The state was within its rights to refuse to put James Island candidate Eugene Platt’s name on the Nov. 2008 state House ballot, according to a ruling last week by U.S. District Court Judge Cameron McGowan Currie.

After Platt lost the Democratic Primary last year, the S.C. Election Commission refused to put him on the general election ballot for the Green Party because of a “sore loser statute” in the state law that prevents a losing primary candidate from returning to potentially spoil the race in November.

Judge Currie said that the state’s statute is justified and that Platt took the risk of running afoul of this law when he decided to run as the candidate for more than one party.

Platt says the ACLU has filed a notice of appeal in the case.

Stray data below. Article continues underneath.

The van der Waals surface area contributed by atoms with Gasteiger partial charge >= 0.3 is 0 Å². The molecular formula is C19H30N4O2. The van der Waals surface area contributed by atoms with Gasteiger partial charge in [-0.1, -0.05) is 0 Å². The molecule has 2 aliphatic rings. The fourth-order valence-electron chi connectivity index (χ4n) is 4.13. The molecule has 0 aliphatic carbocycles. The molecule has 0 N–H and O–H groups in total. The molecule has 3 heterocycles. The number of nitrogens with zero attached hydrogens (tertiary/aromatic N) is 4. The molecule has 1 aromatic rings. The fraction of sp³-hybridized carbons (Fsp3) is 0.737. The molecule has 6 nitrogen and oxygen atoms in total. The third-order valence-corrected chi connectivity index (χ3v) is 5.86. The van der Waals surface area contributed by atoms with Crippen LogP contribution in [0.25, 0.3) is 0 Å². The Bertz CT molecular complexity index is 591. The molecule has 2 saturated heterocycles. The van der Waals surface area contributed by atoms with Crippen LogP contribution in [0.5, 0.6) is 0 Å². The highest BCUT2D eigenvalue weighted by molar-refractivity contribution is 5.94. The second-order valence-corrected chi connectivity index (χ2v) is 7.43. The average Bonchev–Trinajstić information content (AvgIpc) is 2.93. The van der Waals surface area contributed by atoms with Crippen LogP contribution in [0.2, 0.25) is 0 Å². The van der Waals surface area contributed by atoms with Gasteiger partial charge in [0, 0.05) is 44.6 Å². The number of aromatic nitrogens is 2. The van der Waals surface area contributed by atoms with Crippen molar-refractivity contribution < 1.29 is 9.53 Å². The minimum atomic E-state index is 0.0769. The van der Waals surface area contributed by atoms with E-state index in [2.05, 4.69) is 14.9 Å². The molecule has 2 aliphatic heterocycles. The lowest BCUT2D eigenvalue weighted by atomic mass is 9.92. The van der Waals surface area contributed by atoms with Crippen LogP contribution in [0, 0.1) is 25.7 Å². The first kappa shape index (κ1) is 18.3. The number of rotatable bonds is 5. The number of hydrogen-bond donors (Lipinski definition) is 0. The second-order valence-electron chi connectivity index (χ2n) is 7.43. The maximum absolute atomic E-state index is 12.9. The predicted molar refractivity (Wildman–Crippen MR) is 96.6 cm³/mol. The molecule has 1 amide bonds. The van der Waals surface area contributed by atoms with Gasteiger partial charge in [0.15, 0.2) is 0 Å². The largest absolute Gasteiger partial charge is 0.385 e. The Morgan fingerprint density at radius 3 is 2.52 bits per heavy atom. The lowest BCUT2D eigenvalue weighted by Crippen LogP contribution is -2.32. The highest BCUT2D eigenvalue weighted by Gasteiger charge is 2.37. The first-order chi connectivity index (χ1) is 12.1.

“That the ACLU, with finite resources, would embrace this case from the beginning and immediately file notice of appeal, is deeply gratifying as well as encouraging,” Platt says.

The former candidate continues to be a strong advocate for the Green Party.

“Of course, when it comes to putting political success before principle, the Democratic and Republican Parties have much in common,” Platt says. “As Ralph Nader aptly put it, ‘There’s not a nickel’s worth of difference between them.'”